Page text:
Over 60% of Australian adults are overweight or obese and the current prevalence of obesity is 2.5 times higher than it was in 1980. A similar trend is likewise being observed in most industrialized countries [6]. Such a marked increase in the prevalence of obesity, coupled with the success of live donor transplantation and a shortage of deceased donor organs, has forced a re-examination of donor acceptability criteria, as well as a move to relax these criteria in order to include donors with a BMI of >30 kg/m2.

Obesity has been shown to contribute significantly to the risk associated with developing cardiovascular disease, diabetes, dyslipidemia and hypertension [7]. The main contraindication for morbidly obese donors is an increased incidence of intra-operative and post-operative complications [8]. A study by Mendoza et al. reported an overall complication rate of 30% in patients undergoing laparoscopic urological procedures, including nephrectomies where the mean BMI of patients was 35.1 kg/m2 [8]. Other studies have also reported longer operative times, an increased rate of conversion to open surgery, increased wound complications, and surgical blood loss in obese donors [1, 3, 8]. Even with an increased risk of developing complications in obese patients, most studies conclude that obesity should not be a contraindication for laparoscopic donor nephrectomy primarily due to equivalent rates of morbidity, mortality and recipient renal outcome [3, 4]. However, in a retrospective study on kidney transplant recipients, Kandapara et al. reported a lower mean glomerular filtration rate at 12 months among those who received a cadaveric kidney from overweight or obese donors than those from normal BMI donors [9].

Glomerular hyperperfusion and hyperfiltration as physiological adaptation from afferent arteriolar vasodilatation in obesity are proposed mechanisms of pre-transplant kidney damage in the donors [9]. This raises concerns regarding the long-term graft function among recipients from obese donors, as well as the long-term renal function of obese individuals who undergo donor nephrectomy.

In our reported case of LAGB prior to donor nephrectomy, our patient experienced a weight loss of 28 kg, which was a 21.5% reduction of her original weight. Subsequently, she was able to gain eligibility to the surgical transplant program and successfully donated a kidney to her husband. To the best of our knowledge, this is the first reported use of LAGB in this situation. Reported complications of this procedure include band slippage, gastric pouch dilation, infection, and a mortality rate of 0.53% [10]. Most of these complications can be managed by band removal or adjustment [11]. Other bariatric surgical procedures such as Roux-en-Y gastric bypass and vertical banded gastroplasty can also be considered. Similarly, Branco et al. reported the successful use of Roux-en-Y gastric bypass in two patients prior to successful laparoscopic donor nephrectomy where both donors lost over 30% of their initial weight and had uneventful post-operative courses [12]. However, a systematic literature review revealed that the mortality rate associated with Roux-en-Y gastric bypass is 10 times higher than with LAGB and six times higher than with vertical banded gastroplasty [13].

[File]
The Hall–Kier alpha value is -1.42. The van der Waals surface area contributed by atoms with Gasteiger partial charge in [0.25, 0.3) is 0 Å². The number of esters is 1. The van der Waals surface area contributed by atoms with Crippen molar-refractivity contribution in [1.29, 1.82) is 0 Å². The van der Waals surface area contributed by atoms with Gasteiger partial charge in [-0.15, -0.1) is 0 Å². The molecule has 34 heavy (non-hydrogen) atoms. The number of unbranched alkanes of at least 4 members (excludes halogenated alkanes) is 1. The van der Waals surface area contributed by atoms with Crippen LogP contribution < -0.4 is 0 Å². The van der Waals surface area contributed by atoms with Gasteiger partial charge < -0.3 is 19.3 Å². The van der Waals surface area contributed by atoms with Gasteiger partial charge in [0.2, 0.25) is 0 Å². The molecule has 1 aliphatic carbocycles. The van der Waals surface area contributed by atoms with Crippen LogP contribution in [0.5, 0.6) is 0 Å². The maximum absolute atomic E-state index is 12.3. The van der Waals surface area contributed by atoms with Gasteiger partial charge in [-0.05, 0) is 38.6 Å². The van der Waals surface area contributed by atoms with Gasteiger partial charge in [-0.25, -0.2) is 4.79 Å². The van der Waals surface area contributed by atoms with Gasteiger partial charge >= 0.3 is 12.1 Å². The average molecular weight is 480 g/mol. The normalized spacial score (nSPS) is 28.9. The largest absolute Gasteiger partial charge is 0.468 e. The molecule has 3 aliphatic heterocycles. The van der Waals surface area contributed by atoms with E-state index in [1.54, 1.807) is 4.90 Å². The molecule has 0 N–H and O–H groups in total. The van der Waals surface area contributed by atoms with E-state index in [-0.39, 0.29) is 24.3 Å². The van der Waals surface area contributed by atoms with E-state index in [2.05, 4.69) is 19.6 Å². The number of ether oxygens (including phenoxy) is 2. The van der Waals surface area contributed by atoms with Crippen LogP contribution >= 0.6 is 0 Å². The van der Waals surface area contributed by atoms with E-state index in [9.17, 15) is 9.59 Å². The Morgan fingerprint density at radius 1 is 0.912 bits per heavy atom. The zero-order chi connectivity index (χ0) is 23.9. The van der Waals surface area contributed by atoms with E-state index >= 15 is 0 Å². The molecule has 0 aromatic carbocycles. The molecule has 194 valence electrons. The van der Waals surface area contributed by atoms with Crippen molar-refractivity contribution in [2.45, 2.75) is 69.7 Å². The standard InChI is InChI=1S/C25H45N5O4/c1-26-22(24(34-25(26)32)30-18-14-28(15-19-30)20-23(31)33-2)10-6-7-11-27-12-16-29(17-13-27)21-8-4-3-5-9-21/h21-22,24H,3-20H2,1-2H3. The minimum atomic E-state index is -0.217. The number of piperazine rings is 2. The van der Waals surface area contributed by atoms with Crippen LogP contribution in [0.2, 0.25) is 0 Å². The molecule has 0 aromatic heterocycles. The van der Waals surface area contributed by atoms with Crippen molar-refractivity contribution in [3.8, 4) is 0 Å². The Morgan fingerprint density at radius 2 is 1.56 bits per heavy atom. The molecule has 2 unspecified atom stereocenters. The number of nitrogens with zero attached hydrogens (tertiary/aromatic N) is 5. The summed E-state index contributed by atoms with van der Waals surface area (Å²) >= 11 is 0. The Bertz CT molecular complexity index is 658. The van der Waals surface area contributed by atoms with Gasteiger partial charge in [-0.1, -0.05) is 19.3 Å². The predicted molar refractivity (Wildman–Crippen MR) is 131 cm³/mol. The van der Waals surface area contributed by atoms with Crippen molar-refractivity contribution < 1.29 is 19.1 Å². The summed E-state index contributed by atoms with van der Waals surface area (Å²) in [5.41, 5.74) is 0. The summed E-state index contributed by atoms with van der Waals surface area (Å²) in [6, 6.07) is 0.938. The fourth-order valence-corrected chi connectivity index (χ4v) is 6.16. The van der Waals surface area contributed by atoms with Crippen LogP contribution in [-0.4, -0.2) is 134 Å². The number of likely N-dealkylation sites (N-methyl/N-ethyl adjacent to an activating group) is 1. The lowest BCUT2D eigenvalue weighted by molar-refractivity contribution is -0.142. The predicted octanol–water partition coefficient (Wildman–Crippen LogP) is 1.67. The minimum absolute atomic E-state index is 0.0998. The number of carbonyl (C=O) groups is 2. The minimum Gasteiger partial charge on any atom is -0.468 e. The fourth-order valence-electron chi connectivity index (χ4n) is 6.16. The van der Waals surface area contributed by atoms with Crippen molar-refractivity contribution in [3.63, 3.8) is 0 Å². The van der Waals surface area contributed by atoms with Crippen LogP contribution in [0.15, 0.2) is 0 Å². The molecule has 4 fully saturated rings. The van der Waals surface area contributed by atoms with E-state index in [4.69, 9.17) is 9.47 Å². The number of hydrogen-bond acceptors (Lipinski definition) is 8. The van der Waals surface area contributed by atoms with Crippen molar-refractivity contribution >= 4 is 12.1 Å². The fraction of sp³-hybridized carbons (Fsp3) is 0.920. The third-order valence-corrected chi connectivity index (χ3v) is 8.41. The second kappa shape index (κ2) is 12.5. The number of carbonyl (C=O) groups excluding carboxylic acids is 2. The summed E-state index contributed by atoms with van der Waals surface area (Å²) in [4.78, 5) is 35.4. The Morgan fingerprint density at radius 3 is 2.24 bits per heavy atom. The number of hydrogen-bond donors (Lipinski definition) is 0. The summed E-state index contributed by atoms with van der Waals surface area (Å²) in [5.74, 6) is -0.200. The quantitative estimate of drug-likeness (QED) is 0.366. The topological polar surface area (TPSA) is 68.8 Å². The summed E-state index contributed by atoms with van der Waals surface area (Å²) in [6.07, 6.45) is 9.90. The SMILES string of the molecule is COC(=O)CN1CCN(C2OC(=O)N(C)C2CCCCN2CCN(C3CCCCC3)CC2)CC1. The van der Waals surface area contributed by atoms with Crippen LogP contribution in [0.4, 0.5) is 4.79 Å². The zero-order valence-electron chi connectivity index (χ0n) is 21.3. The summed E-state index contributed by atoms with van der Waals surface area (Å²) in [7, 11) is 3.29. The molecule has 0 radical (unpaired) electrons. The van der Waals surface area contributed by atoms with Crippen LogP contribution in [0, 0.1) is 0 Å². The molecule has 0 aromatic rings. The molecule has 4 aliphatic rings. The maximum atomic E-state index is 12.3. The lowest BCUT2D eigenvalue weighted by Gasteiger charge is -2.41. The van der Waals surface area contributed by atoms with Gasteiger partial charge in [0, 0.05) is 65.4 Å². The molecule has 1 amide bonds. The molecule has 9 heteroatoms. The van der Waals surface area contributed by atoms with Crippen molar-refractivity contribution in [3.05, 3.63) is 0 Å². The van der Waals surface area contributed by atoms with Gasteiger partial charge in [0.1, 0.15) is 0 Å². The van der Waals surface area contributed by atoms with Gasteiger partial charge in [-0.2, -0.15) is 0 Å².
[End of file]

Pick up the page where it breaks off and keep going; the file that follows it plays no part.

The advantages of LAGB include the minimal invasiveness of the procedure, reduced post-operative pain, and low rates of associated morbidity and mortality [10]. Other reported benefits of LAGB are a complete remission in Type 2 diabetes mellitus (64%), resolution of gastroesophageal reflux disease (89%), and improvements in the quality of life of patients [14].

Conclusion

We report the successful use of LAGB in a morbidly obese donor to enable her eligibility for a laproscopic hand-assisted nephrectomy and successful recipient kidney transplantation. LAGB should be considered for obese potential living kidney donors whenever transplantation units restrict access to donor nephrectomy based on their increased surgical risk for donors.

Consent

Written informed consent was obtained from our patient for publication of this case report and any accompanying images. A copy of the written consent is available for review by the Editor-in-Chief of this journal.

Abbreviations

BMI: 

body mass index

CKD: 

chronic kidney disease

CMV: 

cytomegalovirus

DNx: 

donor nephrectomy surgery

ESKD: 

end-stage kidney disease

LAGB: 

laparoscopic adjustable gastric banding.

Declarations

Acknowledgements

We would like to thank Marianne Smith, a research co-ordinator, who assisted with the case report.

Authors’ Affiliations

(1)
Department of Medicine, University of Tasmania, Launceston General Hospital
(2)
Department of Surgery, Royal Hobart Hospital
(3)
School of Human Movement Studies, The University of Queensland
(4)
Department of Renal Medicine, Royal Brisbane and Women's Hospital
(5)
School of Medicine, The University of Queensland

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Copyright

© Koshy et al; licensee BioMed Central Ltd. 2010

This article is published under license to BioMed Central Ltd. This is an Open Access article distributed under the terms of the Creative Commons Attribution License (http://creativecommons.org/licenses/by/2.0), which permits unrestricted use, distribution, and reproduction in any medium, provided the original work is properly cited.